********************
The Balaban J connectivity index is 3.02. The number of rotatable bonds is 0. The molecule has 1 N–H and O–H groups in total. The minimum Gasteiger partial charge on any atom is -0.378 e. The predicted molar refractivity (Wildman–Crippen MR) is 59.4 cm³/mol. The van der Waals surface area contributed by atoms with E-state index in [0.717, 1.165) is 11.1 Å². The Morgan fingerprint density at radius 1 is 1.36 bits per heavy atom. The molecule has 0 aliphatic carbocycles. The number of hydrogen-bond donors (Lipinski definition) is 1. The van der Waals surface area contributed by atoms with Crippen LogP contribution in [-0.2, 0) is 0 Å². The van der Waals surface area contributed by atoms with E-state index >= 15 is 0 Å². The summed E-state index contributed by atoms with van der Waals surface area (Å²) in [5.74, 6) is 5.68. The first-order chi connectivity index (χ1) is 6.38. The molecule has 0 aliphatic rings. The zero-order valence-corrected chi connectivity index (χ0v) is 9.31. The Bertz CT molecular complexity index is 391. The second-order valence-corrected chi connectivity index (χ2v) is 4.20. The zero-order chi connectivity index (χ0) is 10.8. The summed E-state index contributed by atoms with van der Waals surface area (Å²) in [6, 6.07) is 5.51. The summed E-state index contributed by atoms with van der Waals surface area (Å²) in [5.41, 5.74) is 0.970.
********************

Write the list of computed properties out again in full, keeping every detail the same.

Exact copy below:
The Balaban J connectivity index is 3.02. The number of rotatable bonds is 0. The molecule has 1 N–H and O–H groups in total. The minimum Gasteiger partial charge on any atom is -0.378 e. The predicted molar refractivity (Wildman–Crippen MR) is 59.4 cm³/mol. The van der Waals surface area contributed by atoms with E-state index in [0.717, 1.165) is 11.1 Å². The Morgan fingerprint density at radius 1 is 1.36 bits per heavy atom. The molecule has 0 aliphatic carbocycles. The number of hydrogen-bond donors (Lipinski definition) is 1. The van der Waals surface area contributed by atoms with Crippen LogP contribution in [-0.2, 0) is 0 Å². The van der Waals surface area contributed by atoms with E-state index >= 15 is 0 Å². The summed E-state index contributed by atoms with van der Waals surface area (Å²) in [5.74, 6) is 5.68. The first-order chi connectivity index (χ1) is 6.38. The molecule has 0 aliphatic rings. The zero-order valence-corrected chi connectivity index (χ0v) is 9.31. The Bertz CT molecular complexity index is 391. The second-order valence-corrected chi connectivity index (χ2v) is 4.20. The zero-order chi connectivity index (χ0) is 10.8. The summed E-state index contributed by atoms with van der Waals surface area (Å²) in [6, 6.07) is 5.51. The summed E-state index contributed by atoms with van der Waals surface area (Å²) in [5.41, 5.74) is 0.970.